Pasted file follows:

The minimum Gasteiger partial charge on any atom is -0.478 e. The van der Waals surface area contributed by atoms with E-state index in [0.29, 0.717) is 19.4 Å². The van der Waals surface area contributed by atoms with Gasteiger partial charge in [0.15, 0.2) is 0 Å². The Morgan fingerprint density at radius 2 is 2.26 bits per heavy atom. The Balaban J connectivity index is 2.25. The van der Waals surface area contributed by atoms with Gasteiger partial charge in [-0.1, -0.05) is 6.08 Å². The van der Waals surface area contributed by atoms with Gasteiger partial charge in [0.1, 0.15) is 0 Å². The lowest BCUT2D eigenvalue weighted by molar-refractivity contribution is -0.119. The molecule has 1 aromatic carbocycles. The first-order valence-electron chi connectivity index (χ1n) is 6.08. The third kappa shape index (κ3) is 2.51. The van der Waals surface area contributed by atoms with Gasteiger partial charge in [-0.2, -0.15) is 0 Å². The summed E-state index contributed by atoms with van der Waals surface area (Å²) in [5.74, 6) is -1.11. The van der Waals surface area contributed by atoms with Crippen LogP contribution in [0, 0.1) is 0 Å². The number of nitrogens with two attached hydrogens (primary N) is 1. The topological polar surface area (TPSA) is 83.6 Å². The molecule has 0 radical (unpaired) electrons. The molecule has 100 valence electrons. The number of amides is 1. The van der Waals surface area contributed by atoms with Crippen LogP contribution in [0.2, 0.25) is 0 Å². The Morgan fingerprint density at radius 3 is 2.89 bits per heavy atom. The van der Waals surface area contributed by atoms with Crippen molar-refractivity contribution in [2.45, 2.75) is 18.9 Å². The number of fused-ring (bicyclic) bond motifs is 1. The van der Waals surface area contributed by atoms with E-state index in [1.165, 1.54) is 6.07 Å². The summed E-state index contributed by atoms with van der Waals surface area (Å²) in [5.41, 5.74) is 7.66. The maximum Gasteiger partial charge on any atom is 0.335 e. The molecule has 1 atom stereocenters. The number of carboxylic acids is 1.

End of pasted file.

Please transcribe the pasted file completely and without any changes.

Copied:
The minimum Gasteiger partial charge on any atom is -0.478 e. The van der Waals surface area contributed by atoms with E-state index in [0.29, 0.717) is 19.4 Å². The van der Waals surface area contributed by atoms with Gasteiger partial charge in [0.15, 0.2) is 0 Å². The Morgan fingerprint density at radius 2 is 2.26 bits per heavy atom. The Balaban J connectivity index is 2.25. The van der Waals surface area contributed by atoms with Gasteiger partial charge in [-0.1, -0.05) is 6.08 Å². The van der Waals surface area contributed by atoms with Gasteiger partial charge in [0.1, 0.15) is 0 Å². The lowest BCUT2D eigenvalue weighted by molar-refractivity contribution is -0.119. The molecule has 1 aromatic carbocycles. The first-order valence-electron chi connectivity index (χ1n) is 6.08. The third kappa shape index (κ3) is 2.51. The van der Waals surface area contributed by atoms with Gasteiger partial charge in [-0.2, -0.15) is 0 Å². The summed E-state index contributed by atoms with van der Waals surface area (Å²) in [5.74, 6) is -1.11. The van der Waals surface area contributed by atoms with Crippen LogP contribution in [0, 0.1) is 0 Å². The number of nitrogens with two attached hydrogens (primary N) is 1. The topological polar surface area (TPSA) is 83.6 Å². The molecule has 0 radical (unpaired) electrons. The molecule has 100 valence electrons. The number of amides is 1. The van der Waals surface area contributed by atoms with Crippen LogP contribution in [0.2, 0.25) is 0 Å². The Morgan fingerprint density at radius 3 is 2.89 bits per heavy atom. The van der Waals surface area contributed by atoms with Crippen molar-refractivity contribution in [2.45, 2.75) is 18.9 Å². The number of fused-ring (bicyclic) bond motifs is 1. The van der Waals surface area contributed by atoms with E-state index in [1.165, 1.54) is 6.07 Å². The summed E-state index contributed by atoms with van der Waals surface area (Å²) in [5.41, 5.74) is 7.66. The maximum Gasteiger partial charge on any atom is 0.335 e. The molecule has 1 atom stereocenters. The number of carboxylic acids is 1.